It’s a sit-start problem, so I start sitting down with my hands in a hold and my feet toed into the two tiny chips that count as footholds.  I breathe slowly to calm my heartbeat, visualize myself as pro climber Chris Sharma, and I swing onto the problem.  The first two moves come easily, and I flow through them like a choreographed dance.  My entire body moves efficiently, precisely placing each finger or toe on the next hold without any excess movement.  I get to the first tricky part: a very high reach onto a sketchy sloped pocket.  I walk my feet up to the wall to reach the highest toeholds available and launch myself upwards, while simultaneously reaching with my left hand.  My left hand somehow finds purchase inside this sloped hold, and my right hand quickly shoots up next to my left.  I walk my feet up again, and I place my right foot onto the last remaining toehold.  I look up at the next move: the end of the problem.  I psych myself up again, forcing myself to remember to breathe and try to slow down my heartbeat.  My handgrip won’t last much longer in this position so I have to move soon.  I give myself another second or two, then focus all my weight onto my right toe and get into a crouch on the wall.  With an exhale of breath, I explode off of my right toe and my right hand shoots up to reach for the final hold in one dynamic motion.  The top part of my fingers feel the top of the last hold for a fraction of a second, and I do everything I can to hold on.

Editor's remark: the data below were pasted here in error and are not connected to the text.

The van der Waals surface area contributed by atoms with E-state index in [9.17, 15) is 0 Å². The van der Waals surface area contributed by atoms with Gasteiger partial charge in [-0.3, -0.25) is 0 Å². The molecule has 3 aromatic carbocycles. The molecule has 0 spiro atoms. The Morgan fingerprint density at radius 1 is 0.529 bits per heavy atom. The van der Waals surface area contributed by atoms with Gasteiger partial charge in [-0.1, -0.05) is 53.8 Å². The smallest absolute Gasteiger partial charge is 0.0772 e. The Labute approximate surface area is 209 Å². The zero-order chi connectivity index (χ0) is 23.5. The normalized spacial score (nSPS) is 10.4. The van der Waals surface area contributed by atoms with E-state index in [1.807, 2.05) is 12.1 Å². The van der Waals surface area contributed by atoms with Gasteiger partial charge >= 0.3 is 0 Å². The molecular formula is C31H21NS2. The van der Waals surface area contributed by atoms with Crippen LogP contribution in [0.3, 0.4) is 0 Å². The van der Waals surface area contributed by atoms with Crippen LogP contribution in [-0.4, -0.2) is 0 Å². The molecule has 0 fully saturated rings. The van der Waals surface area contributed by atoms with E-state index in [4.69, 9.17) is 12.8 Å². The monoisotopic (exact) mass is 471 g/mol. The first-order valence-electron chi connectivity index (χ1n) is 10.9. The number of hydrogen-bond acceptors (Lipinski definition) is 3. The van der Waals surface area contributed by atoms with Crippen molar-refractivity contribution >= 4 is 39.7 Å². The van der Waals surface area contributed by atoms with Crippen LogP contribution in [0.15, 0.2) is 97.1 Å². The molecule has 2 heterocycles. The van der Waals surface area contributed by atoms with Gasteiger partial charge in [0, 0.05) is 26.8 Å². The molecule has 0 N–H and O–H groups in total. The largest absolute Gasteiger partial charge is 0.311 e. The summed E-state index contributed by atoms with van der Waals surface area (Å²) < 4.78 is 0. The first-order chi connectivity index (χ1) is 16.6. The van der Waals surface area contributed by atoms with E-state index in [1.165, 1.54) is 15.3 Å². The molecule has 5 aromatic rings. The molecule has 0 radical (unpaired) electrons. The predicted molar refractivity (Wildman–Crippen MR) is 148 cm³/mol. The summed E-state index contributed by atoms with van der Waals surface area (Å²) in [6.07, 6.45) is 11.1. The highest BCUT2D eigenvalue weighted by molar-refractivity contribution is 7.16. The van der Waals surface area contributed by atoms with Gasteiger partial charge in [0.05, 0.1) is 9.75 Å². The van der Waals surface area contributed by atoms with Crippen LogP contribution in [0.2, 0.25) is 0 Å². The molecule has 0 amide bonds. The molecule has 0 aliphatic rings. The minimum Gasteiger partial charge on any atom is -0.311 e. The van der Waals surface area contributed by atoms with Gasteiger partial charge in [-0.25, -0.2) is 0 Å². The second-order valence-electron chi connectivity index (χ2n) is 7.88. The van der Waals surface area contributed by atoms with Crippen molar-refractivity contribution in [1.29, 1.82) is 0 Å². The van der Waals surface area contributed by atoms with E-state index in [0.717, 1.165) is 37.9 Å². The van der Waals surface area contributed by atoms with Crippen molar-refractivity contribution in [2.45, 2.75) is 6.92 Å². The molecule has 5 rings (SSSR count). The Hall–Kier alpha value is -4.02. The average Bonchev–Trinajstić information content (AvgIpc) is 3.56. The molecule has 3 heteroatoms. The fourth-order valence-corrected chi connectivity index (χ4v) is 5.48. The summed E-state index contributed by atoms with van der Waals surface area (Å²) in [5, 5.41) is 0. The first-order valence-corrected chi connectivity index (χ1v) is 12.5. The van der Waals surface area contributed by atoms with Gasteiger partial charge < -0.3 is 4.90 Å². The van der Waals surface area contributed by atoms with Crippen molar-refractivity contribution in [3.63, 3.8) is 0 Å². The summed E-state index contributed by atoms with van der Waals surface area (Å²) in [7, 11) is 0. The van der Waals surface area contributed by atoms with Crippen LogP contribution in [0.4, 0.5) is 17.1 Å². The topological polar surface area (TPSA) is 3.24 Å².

Another fraction of a second later, I’m falling.  Another failed attempt at this problem.  I give myself a couple of minutes to rest, and I repeat this process again.  Over, and over, and over.  At least 10 times over the course of an hour.  Every time, I fail.  

That’s lame, why do it?